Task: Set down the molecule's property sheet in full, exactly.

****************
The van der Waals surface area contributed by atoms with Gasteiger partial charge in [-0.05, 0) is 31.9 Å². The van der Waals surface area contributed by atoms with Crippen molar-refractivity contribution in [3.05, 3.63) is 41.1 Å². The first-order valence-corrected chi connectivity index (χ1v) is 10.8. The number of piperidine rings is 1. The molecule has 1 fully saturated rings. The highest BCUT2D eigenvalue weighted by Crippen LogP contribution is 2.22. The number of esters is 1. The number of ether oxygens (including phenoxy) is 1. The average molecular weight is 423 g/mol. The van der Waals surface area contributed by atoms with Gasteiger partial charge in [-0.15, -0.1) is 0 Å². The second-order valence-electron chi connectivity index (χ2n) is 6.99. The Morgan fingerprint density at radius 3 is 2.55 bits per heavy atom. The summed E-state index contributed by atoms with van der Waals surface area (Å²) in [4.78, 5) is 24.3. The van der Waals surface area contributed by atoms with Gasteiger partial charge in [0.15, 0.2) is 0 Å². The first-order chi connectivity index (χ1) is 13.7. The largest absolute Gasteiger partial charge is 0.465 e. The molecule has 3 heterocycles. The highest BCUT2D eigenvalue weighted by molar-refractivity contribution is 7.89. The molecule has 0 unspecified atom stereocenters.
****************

The van der Waals surface area contributed by atoms with Gasteiger partial charge in [-0.05, 0) is 31.9 Å². The van der Waals surface area contributed by atoms with Crippen molar-refractivity contribution in [3.05, 3.63) is 41.1 Å². The first-order valence-corrected chi connectivity index (χ1v) is 10.8. The number of piperidine rings is 1. The molecule has 1 fully saturated rings. The highest BCUT2D eigenvalue weighted by Crippen LogP contribution is 2.22. The number of esters is 1. The number of ether oxygens (including phenoxy) is 1. The average molecular weight is 423 g/mol. The van der Waals surface area contributed by atoms with Gasteiger partial charge in [-0.15, -0.1) is 0 Å². The second-order valence-electron chi connectivity index (χ2n) is 6.99. The Morgan fingerprint density at radius 3 is 2.55 bits per heavy atom. The summed E-state index contributed by atoms with van der Waals surface area (Å²) in [4.78, 5) is 24.3. The van der Waals surface area contributed by atoms with Gasteiger partial charge in [0.15, 0.2) is 0 Å². The first-order chi connectivity index (χ1) is 13.7. The largest absolute Gasteiger partial charge is 0.465 e. The molecule has 3 heterocycles. The highest BCUT2D eigenvalue weighted by molar-refractivity contribution is 7.89. The molecule has 0 unspecified atom stereocenters.